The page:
• Flexibility is defined the range of motion of a joint or group of joints in regard to the bones involved in the joint or joints, the muscles, tendons, ligaments, joint capsule, and collagen fibers.  Dynamic stretching to enhance flexibility is more beneficial and more functional than static stretching.  Dynamic stretching is more appropriate for proper warm-ups and injury prevention.

    •  Agility is the ability to change direction of the body at a quick pace while being able to maintain one’s balance.  An example of this would be the soccer player who has to suddenly change his/her direction on the field of play and could involve lateral movements as well forward movement and back pedaling.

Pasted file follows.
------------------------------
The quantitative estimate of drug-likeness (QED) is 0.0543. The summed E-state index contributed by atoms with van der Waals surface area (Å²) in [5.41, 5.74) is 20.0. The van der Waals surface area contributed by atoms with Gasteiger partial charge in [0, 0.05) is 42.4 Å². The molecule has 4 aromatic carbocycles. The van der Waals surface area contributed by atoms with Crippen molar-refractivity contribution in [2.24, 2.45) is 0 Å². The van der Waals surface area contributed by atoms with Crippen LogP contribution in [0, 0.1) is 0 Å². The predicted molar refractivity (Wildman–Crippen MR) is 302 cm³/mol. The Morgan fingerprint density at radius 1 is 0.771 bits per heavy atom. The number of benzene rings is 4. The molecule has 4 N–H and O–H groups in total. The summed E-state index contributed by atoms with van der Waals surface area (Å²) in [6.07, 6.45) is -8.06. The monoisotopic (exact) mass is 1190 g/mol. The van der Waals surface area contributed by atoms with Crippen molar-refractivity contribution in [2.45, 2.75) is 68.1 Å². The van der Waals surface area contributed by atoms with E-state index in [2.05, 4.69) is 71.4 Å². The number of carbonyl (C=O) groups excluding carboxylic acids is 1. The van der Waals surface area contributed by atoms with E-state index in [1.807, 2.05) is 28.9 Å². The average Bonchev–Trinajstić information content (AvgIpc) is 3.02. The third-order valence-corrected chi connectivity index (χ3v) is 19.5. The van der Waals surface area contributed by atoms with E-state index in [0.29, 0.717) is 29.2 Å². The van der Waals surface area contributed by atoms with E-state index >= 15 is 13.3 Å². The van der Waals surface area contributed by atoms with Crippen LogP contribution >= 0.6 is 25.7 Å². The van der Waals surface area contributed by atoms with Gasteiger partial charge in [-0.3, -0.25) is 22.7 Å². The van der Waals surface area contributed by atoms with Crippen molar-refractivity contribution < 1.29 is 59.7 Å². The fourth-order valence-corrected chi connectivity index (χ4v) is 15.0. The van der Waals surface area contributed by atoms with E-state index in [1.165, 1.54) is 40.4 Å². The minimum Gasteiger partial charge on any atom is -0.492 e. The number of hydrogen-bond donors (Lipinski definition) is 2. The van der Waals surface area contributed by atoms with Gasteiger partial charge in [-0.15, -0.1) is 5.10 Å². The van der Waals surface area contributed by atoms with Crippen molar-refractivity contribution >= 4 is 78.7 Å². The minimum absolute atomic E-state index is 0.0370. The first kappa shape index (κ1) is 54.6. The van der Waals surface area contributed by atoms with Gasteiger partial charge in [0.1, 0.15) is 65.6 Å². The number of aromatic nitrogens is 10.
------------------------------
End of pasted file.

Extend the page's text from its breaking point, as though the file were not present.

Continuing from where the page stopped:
• Speed is the ability to move rapidly with a quicker reaction time and movement time.  It could be with rapid upper extremity movements, lower extremity movements, or a combination of both.  Speed training for running would be a perfect example.

    • Cardiovascular Endurance by definition is the ability for the individual to perform activities for an extended period of time which would raise one’s heart rate.

    • Muscular endurance is the ability of a muscle or muscle group to do repeated contractions against sub-maximal resistance for a given period of time. This is in contrast to muscular strength, which is the greatest amount of force that a muscle or muscle group can exert in a single contraction as noted above.

  • Fitness professionals, coaches, teachers working with the youth population need to keep the programs fun, and exciting.  Children join exercise programs to be with their friends and have fun.